A successful case
Imagine if all students at a school were well equipped to debate about and act on climate change?
At GEMS Legacy Academy, Dubai, UAE, that’s a reality. There, all 570 students have completed six courses on our e-learning platform. This school, led by Principal Ms. Asha Alexander, is taking the lead in mainstreaming climate change education across the school’s student body. Ms. Asha is a 2020 UN CC:Learn Champion and has been a climate change education advocate for several years now.
In addition to educating her pupils, she has other big plans: to bring UN CC:Learn courses to all 17,000 GEMS Education teachers and to partner with schools across the world, such as in Italy and Indonesia, to promote climate change education. For her, Education for Sustainable Development can play a key role in positively changing mindsets and behaviors.
We have interviewed Ms. Alexander about this noteworthy achievement by her school. You can read the full exchange with her below. Get inspired!
UN CC:Learn – In your opinion, what is the role of climate change education in addressing the climate crisis?
Asha Alexander – Climate change education plays a pivotal role in enlightening students to break damaging human and corporate cycles much earlier on in their lives. Visions like the Education for Sustainable Development (ESD) help diverse stakeholders of a school community understand and address the impacts of the climate crisis, empowering them with the knowledge, skills, values, and attitudes needed to act as agents of change. For our future generations to live more sustainably, we must implement climate change education, which will enable changes in patterns of consumption and production and encourage effective participation in policy-making to promote low-emission, climate-resilient societies, and sustainable development. Education is a crucial component of climate change mitigation and adaptation. It is a clarion call!
For our future generations to live more sustainably, we must implement climate change education, which will enable changes in patterns of consumption and production and encourage effective participation in policy-making to promote low-emission, climate-resilient societies, and sustainable development. – Ms. Asha Alexander – Principal – GEMS Legacy School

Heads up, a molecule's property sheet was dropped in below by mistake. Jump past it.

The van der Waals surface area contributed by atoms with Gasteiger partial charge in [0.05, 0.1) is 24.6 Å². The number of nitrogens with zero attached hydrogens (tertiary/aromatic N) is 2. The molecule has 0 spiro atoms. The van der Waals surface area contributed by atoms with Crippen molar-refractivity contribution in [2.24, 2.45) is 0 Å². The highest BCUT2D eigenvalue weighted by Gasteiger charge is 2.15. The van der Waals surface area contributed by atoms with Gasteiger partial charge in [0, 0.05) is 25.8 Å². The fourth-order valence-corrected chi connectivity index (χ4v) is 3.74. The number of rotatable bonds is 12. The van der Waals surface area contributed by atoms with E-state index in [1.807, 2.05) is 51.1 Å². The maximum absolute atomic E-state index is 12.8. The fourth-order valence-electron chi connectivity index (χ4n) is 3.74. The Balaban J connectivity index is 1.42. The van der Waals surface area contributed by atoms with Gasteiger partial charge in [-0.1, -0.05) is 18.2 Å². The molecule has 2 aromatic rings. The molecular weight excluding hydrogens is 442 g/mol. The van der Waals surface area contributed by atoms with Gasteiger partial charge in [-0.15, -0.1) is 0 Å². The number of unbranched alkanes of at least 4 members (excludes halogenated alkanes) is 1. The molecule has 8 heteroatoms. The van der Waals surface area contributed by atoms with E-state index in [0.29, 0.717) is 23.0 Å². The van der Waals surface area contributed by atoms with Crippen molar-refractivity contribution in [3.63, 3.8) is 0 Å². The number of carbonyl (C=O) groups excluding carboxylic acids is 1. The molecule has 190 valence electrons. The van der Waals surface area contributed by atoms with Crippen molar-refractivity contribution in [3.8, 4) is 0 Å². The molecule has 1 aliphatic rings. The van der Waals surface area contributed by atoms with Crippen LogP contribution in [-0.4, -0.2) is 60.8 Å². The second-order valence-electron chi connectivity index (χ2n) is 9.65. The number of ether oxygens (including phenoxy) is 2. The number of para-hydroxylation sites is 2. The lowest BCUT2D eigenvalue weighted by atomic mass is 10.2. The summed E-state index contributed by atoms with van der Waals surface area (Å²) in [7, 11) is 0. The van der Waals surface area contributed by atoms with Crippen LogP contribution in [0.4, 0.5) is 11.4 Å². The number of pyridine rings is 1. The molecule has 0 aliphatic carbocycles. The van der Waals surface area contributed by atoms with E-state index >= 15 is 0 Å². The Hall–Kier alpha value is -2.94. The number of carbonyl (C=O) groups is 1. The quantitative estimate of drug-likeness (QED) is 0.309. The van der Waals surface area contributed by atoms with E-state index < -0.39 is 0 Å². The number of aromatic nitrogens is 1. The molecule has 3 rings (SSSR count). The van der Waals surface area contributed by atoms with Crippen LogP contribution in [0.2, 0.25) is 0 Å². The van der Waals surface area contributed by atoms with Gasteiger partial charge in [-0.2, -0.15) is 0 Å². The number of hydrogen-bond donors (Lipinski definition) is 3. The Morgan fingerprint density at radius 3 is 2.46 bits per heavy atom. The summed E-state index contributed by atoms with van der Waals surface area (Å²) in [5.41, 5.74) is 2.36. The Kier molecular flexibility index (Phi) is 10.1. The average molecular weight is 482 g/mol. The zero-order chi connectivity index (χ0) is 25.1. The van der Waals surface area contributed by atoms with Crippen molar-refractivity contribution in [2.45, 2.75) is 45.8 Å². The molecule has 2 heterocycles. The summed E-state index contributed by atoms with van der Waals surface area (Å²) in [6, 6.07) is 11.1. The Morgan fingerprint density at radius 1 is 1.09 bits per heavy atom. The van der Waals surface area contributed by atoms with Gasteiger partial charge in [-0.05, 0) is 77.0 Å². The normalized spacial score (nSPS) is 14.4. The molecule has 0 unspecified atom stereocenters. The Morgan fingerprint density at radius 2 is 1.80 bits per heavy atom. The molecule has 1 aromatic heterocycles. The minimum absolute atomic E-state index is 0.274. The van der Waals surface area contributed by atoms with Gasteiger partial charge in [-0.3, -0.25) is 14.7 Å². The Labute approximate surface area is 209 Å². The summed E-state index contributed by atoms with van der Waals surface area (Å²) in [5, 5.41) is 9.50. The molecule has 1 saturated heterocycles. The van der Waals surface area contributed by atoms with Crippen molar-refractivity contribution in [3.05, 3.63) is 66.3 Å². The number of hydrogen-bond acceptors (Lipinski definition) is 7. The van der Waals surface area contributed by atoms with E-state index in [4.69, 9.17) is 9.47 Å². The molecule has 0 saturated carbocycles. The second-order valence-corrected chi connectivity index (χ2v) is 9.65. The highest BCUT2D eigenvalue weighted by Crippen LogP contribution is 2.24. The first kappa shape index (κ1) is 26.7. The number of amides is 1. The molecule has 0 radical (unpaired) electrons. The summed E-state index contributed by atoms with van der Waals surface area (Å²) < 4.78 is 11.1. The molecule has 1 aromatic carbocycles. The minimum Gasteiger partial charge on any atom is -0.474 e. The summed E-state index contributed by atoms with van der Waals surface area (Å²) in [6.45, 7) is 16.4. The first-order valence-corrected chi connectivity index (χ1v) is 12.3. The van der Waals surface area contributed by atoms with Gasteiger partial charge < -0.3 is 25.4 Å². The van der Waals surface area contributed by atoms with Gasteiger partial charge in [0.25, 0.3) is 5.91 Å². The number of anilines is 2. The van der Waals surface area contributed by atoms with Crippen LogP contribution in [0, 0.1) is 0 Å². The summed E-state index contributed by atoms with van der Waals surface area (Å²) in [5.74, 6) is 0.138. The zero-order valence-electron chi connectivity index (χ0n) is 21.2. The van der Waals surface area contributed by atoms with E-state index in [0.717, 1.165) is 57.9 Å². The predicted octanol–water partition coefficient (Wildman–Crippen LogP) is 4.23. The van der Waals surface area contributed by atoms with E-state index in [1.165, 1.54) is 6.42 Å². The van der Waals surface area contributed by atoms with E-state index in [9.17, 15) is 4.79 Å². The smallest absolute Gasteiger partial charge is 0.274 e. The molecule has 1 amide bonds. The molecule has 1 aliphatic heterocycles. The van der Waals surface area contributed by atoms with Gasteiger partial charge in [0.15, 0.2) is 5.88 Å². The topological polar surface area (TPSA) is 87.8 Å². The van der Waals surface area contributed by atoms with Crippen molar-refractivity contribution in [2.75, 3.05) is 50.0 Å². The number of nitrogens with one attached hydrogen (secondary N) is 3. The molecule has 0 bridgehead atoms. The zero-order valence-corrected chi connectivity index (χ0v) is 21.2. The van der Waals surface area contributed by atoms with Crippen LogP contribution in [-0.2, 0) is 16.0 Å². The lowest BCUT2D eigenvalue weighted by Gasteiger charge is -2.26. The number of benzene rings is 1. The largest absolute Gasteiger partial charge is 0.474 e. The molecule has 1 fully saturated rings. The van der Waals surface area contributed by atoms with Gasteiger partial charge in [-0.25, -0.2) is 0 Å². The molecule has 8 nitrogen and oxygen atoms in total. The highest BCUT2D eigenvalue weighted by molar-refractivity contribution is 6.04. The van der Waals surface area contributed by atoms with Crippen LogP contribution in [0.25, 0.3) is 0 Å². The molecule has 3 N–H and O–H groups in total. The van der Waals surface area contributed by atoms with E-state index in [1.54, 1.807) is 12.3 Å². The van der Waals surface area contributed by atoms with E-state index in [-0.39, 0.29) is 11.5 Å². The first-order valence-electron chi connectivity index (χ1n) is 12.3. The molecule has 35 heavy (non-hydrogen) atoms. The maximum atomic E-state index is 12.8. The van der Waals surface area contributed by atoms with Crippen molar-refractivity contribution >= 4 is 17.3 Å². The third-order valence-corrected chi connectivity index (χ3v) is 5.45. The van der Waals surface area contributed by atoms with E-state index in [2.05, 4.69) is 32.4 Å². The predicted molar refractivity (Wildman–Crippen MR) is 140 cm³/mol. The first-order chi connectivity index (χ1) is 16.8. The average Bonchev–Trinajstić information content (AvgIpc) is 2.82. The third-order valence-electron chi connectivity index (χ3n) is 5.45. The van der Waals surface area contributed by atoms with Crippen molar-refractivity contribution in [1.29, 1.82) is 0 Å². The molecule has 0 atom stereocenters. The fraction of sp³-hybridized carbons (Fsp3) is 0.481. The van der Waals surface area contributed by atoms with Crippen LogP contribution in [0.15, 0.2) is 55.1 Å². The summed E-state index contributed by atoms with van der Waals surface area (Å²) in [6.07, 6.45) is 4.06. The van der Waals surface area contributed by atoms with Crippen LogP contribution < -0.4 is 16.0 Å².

UN CC:Learn – Have you noticed any changes in your student’s behavior/actions after they started taking UN CC:Learn courses?
Asha Alexander – Yes, and the changes are evident in classrooms. Students are no more reliant on their teachers for guidance to initiate sustainability discussions or actions. And that is the direct outcome of creating a teaching environment that demonstrates sustainability in real-time. The UN CC:Learn courses have armed them with the knowledge, facts, and vocabulary to set up collaborative dialogue spaces as they exchange ideas, suggestions, and synergies in their work. This will eventually lay the groundwork for future partnerships with industries like SIEMENS and DULSCO to scale-up current initiatives and broader impact.
UN CC:Learn – In your opinion, which UN CC:Learn course is the most insightful for students?
Asha Alexander – The UN CC:Learn courses are a highly cost-effective way to address climate change, especially if combined with a lifetime learning approach. No one course is more advantageous than the other as each of them has a unique, insightful learning to offer. However, children were particularly interested in Sustainable Diet, Gender Equality and Human Rights and Children and Climate Change as they were able to relate to them more effectively. Each course provides a comprehensive overview of the scientific evidence for climate change, followed by region-specific insights on the impacts of a warmer world in the 21st century.